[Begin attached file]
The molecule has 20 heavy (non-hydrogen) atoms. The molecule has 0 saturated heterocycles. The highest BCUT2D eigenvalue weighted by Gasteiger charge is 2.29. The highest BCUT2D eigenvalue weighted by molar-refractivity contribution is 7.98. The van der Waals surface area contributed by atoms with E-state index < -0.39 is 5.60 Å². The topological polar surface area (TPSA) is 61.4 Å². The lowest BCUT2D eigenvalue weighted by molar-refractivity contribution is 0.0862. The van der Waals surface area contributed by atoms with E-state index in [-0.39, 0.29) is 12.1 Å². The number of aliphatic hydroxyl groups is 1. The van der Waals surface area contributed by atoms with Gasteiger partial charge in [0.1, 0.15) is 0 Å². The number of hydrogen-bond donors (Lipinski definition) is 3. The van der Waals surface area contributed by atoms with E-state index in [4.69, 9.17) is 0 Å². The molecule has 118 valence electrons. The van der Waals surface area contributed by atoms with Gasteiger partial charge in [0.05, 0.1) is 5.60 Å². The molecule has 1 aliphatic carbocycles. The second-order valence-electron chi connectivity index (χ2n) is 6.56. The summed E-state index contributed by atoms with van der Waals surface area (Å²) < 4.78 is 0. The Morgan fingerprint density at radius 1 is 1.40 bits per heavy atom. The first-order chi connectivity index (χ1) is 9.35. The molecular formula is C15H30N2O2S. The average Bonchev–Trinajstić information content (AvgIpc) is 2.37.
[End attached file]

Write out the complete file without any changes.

The molecule has 20 heavy (non-hydrogen) atoms. The molecule has 0 saturated heterocycles. The highest BCUT2D eigenvalue weighted by Gasteiger charge is 2.29. The highest BCUT2D eigenvalue weighted by molar-refractivity contribution is 7.98. The van der Waals surface area contributed by atoms with E-state index < -0.39 is 5.60 Å². The topological polar surface area (TPSA) is 61.4 Å². The lowest BCUT2D eigenvalue weighted by molar-refractivity contribution is 0.0862. The van der Waals surface area contributed by atoms with E-state index in [-0.39, 0.29) is 12.1 Å². The number of aliphatic hydroxyl groups is 1. The van der Waals surface area contributed by atoms with Gasteiger partial charge in [0.1, 0.15) is 0 Å². The number of hydrogen-bond donors (Lipinski definition) is 3. The van der Waals surface area contributed by atoms with E-state index in [4.69, 9.17) is 0 Å². The molecule has 118 valence electrons. The van der Waals surface area contributed by atoms with Gasteiger partial charge in [0.05, 0.1) is 5.60 Å². The molecule has 1 aliphatic carbocycles. The second-order valence-electron chi connectivity index (χ2n) is 6.56. The summed E-state index contributed by atoms with van der Waals surface area (Å²) < 4.78 is 0. The Morgan fingerprint density at radius 1 is 1.40 bits per heavy atom. The first-order chi connectivity index (χ1) is 9.35. The molecular formula is C15H30N2O2S. The average Bonchev–Trinajstić information content (AvgIpc) is 2.37.